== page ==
To address burnout, those surveyed shared they are strongly in support of schools hiring more teachers and support staff to ease additional workload. As well as options to provide mental and behavioral health support for students. NEA members also expressed an interest in increased wages and while that request could be in the budget for some schools, finding and allocating these additional funds can be extremely difficult for smaller or private Christian schools

Providing support may be key for recruitment and retention this year

In these cases, schools can offer support to their staff by looking at their benefits program in a more strategic way. Making meaningful changes within your plan can improve employee experience and reduce stress that causes burnout. An important part of assessing your benefits program is to ensure employees can access programs easily and affordably. For example, reducing co-pays for mental health programs or spreading awareness using monthly email campaigns.

Advisors, like us, can help you make important data-based decisions and develop strategies that can support your people, financially and emotionally. Whether that means providing new programs or investing in current ones.

To address burnout and build retention and recruitment strategies this year, employers should consider:

  • Providing mental health programs such as workplace Chaplain services or Employee Assistance Programs that offer confidential support for employee concerns.
  • Focusing on financial well being by offering life insurance options, financial well being programs, disability or Flexible Spending Accounts.
  • Providing job and classroom flexibility for teachers. Creating more time for teachers to prepare lessons, grade work and organize student activities.
  • Concentrating on school culture and mission can be an effective way to help your people feel valued. 
  • Offering education programs to help employees achieve personal goals and develop skills.
  • Conducting regular surveys and speaking with employees one-on-one can help you better understand how your programs are working and where improvements need to be made.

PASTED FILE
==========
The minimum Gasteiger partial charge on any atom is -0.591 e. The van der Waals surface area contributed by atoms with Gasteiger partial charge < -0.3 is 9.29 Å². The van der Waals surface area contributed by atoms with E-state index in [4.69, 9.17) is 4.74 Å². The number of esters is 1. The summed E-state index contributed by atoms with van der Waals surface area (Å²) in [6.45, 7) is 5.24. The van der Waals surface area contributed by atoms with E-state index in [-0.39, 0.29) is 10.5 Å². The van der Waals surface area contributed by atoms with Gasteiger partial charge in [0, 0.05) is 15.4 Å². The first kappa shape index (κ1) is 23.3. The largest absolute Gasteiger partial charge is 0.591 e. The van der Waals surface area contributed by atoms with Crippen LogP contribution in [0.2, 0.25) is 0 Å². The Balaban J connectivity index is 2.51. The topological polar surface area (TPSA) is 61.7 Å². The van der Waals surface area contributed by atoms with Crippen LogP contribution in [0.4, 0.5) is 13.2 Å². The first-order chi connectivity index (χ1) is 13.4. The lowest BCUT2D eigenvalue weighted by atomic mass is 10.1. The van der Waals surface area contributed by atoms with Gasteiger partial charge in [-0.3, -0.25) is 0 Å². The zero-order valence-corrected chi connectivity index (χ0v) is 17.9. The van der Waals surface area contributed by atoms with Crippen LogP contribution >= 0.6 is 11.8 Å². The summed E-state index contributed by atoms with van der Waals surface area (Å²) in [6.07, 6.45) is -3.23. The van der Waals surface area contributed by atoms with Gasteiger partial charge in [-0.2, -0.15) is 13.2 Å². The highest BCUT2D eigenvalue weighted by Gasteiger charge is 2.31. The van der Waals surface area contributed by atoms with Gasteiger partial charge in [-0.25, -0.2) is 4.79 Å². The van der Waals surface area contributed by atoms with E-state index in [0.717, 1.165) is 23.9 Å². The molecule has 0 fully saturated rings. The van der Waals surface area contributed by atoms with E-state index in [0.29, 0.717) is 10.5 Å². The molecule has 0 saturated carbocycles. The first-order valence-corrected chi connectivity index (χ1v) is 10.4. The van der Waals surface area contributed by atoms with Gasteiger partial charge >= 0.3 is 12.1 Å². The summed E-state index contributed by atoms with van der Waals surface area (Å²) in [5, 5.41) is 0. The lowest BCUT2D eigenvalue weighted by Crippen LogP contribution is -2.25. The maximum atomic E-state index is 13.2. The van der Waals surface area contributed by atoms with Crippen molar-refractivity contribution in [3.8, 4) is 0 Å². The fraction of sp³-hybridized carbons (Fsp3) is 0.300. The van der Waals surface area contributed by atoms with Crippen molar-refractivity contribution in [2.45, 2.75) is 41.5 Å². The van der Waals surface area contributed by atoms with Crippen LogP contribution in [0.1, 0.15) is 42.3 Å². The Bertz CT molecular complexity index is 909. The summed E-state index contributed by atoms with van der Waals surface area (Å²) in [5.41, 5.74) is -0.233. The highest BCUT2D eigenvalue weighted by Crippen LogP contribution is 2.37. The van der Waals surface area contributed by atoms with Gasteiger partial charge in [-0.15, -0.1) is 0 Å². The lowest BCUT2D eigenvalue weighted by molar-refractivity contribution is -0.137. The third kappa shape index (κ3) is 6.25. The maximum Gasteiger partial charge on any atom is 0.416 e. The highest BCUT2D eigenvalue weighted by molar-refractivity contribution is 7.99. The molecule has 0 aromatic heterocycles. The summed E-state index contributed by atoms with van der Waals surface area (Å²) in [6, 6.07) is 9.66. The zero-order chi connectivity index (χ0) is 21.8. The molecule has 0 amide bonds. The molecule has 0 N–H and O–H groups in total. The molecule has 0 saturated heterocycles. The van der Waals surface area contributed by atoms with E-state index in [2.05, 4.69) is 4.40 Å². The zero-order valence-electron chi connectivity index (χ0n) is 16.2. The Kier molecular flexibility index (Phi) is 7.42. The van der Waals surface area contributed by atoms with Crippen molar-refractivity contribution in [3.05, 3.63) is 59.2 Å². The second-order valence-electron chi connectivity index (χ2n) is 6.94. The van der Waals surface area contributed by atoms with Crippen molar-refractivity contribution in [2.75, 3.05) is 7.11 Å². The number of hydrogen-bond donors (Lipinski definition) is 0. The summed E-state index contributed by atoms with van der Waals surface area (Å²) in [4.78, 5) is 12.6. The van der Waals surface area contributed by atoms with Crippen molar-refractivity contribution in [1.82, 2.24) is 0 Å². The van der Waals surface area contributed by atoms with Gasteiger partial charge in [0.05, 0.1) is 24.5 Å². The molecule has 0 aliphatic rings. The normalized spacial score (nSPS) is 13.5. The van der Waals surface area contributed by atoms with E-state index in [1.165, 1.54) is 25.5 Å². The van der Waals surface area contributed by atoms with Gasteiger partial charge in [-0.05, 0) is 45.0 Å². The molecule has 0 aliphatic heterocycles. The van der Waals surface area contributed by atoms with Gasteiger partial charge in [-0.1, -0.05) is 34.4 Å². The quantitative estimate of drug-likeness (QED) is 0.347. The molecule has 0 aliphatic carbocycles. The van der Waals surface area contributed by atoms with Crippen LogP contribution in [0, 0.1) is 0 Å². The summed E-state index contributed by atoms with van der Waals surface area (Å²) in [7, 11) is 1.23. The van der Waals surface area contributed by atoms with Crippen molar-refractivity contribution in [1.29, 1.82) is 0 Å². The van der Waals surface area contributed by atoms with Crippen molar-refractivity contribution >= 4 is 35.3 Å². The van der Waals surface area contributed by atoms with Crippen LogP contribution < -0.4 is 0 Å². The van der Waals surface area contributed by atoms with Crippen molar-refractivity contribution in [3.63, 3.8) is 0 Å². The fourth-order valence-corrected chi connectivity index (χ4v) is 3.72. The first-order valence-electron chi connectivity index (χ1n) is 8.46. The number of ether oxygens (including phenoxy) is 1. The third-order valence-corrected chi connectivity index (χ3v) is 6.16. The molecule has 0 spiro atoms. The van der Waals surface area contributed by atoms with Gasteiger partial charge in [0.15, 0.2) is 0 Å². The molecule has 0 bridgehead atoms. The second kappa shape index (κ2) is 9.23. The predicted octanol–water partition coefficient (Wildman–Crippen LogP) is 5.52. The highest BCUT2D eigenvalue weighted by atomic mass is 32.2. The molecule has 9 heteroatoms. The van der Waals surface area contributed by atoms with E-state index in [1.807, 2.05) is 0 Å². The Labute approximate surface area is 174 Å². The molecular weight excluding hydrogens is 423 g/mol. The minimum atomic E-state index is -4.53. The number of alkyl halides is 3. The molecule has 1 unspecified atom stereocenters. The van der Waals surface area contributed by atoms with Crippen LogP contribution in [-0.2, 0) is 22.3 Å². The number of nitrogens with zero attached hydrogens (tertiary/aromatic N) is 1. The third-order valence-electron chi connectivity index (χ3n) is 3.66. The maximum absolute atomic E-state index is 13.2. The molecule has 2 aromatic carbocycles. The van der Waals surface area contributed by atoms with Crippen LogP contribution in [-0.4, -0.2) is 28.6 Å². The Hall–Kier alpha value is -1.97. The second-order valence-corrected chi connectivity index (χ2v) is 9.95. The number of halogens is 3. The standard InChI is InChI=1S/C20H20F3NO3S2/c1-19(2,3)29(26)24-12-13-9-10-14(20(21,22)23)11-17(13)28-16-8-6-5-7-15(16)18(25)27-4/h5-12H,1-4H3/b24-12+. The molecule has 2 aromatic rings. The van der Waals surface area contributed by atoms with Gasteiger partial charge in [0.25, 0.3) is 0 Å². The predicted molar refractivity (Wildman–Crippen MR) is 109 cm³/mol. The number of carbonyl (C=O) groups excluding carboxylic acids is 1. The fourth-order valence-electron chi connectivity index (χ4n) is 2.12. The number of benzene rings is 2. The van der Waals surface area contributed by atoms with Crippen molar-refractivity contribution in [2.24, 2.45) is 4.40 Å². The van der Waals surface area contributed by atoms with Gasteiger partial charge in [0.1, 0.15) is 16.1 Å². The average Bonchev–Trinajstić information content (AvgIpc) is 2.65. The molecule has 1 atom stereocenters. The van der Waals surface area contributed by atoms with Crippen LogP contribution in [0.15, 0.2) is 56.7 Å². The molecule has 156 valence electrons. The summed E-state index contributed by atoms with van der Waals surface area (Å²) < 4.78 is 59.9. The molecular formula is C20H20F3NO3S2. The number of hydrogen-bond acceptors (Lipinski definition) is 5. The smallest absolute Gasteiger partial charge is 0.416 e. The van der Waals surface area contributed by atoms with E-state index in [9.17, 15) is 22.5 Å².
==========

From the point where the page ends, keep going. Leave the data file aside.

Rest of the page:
Any changes made to your benefits programs can be done slowly over time. Using change management strategies that allows teachers and staff to become accustomed to differences in their plans without feeling overwhelmed. This can be especially important due to the high level of stress teachers are feeling.

Help teachers focus on inspiring students by giving them the support they need.

Educators often choose their profession because they want to make a difference in the lives of others. By making a genuine effort to support them in that journey you can alleviate their stress and increase their satisfaction. Recruitment and retention are closely associated. When you focus on taking care of the people you have, you can inadvertently attract more talent by word of mouth and reputation. 

At City on a Hill, we understand how important your people are. We want to help you manage your benefit program in a way that gives you more control over costs. Allowing you to provide comprehensive, supportive programs to teachers during these difficult times.

If you’re worried about your teachers and staff experiencing burnout, let’s chat.


Change Management and Your Benefits Program

Where change presents itself, uncertainty follows. Yet, in a time where employee wellbeing and health is a top priority, adjustments to benefits may be necessary to support them. Changes that can reduce costs and improve employee experience can make a big difference for employees.

Recently we discussed a place for innovation in your benefits plan, and organizations are responding. Innovation can promote a positive workplace culture, help avoid employee burnout, and generate cost savings for your organization. But once employers have taken the first step— deciding to make a change—how do you overcome the risks and anxieties of that uncertainty?

Change Management

Employers often receive large increases from their insurance carriers, many times with no explanations as to why. This leaves employers with one option: to try to argue down the cost. While a lesser increase is a great place to start, employers really need to ask themselves if their carriers are truly looking out for their best interests. Increases year after year with no options to improve your program can become unsustainable, which can negatively affect your organization and employees. 

This is especially important for small churches and Christian schools, who sometimes have limited budgets to work with. Partners that are more aligned with your mission are better able to support you.